The Abbey - Home for a Vowed Eremite

Living in The Sanctification of Christ

A Monastic Dies in order to Live, he forgets himself in order to find his Real Self in God, he becomes
ignorant of worldly knowledge in order to attain Real Spiritual Wisdom which is given only to the Humble Ones.

Dr. Kenzo Amariyo PhD. (A.M.) - Befriender of Souls



When a man mortifies his carnal desires, putting to death the works of the body through the spirit, carrying the mortification of Jesus in his body until he returns to the state of a child, unaware of carnal love, then he is converted and becomes like a child. The nearer he comes to this state, the greater he is in the kingdom of Heaven, superior indeed to all the ascetics who have not attained such a degree of self-restraint.


The Rule of Saint Augustine

The Sayings of the Desert Fathers

The Rule of Saint Benedict

Divine Liturgy

Lectio Divina – Not Just A Practice But A Way of Being

~ Lectio – Meditatio – Oratio – Contemplatio ~

Seek the healing of your passions which will allow you to see clearly, and to attain contemplation of Being. Monks, lovers of Wisdom seek apatheia, a state where they can control their passions; this state of peace brings them to prayer and contemplation; then their deeds will rise up to Heaven and become deeds of light.

If your understanding is pure enough, your body holy, and your deeds undefiled enough, you can bring forth Christ himself.

The Jesus Prayer
The Oblate's Prayer


O Loving God,
I ask your blessing this day
on all the Oblates of Saint Benedict
and those with whom we are affiliated.

Help us to become people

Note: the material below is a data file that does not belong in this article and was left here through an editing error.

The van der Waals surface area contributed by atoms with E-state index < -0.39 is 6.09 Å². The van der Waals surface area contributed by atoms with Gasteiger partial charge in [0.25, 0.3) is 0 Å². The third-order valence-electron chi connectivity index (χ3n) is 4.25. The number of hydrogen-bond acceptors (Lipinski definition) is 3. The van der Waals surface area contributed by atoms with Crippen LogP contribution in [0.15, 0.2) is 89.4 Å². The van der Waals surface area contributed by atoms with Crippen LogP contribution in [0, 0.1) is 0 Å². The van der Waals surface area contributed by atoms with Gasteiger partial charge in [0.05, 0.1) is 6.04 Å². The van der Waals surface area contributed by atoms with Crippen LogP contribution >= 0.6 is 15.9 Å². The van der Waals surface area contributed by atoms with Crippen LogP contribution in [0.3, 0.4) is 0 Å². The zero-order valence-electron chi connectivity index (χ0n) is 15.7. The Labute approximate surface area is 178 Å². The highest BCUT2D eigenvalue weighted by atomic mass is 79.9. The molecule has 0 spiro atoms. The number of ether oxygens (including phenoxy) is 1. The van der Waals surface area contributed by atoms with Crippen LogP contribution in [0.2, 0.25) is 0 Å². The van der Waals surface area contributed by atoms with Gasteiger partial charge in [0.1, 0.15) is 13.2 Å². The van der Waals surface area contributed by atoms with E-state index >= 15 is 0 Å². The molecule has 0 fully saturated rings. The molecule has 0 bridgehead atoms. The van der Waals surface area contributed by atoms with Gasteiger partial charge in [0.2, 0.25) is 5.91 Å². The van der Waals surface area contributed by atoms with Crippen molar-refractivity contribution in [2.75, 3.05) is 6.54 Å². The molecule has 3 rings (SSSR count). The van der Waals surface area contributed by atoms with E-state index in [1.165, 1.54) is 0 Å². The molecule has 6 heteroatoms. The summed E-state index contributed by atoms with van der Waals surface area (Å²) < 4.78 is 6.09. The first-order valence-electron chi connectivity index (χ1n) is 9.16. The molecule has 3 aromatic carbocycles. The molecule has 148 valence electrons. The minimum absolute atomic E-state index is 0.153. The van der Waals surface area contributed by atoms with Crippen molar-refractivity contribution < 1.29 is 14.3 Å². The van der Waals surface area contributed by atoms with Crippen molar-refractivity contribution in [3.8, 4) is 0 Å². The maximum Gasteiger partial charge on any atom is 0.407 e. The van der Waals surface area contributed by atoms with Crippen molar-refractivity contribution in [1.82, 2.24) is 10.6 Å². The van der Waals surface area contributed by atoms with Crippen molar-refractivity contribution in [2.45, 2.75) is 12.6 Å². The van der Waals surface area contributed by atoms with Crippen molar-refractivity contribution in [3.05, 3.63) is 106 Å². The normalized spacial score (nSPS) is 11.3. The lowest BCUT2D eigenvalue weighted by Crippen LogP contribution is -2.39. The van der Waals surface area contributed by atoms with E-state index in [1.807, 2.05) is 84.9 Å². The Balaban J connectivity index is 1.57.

of prayer and peace.

Though scattered far and wide,
help us to be together
in the spirit of your love.
Give us hearts wide enough
to embrace each other
as well as those
whose lives we touch.
Enable us to listen and to learn
from each other
and those around us each day.
May we be models
in our homes, neighborhoods,
and communities
of wise stewardship,
dignified human labor,
sacred leisure,
and reverence for all living things.

Above all, O God, may our presence
among others
be a constant witness of justice,
compassion, and hope to all. Amen – OSB

My Prayer

 Let Us Pray:

Lord; I lift up all of my followers to you, all those who directly or in-directly follow me and/or my teachings, I lift up the name of everyone of them, known and un-known to me, everywhere, all those who have ever seen, heard, spoken of or read, in part or full, any of my sermons, spiritual messages or any other formal or informal teachings that I have offered and made available.

I lift all these people up to you Lord and I pray that your eternal blessings will be forever upon them, their children and their children’s children. I pray that your loving hands will heal their hearts, comfort them in sorrow, and edify them always. I pray that my words would be none other than your words made Holy and sanctified through you – Jesus Christ our Lord; and that your words would land on open hearts and minds, always, in readiness to be integrated into their being that they may live in truth and light, and as a reflection of you Lord.

I pray that each day they would remember you and serve you, that each day they would remember to talk to you as they would each other, and that each day they would see you in the world around them, even when it is not always beautiful.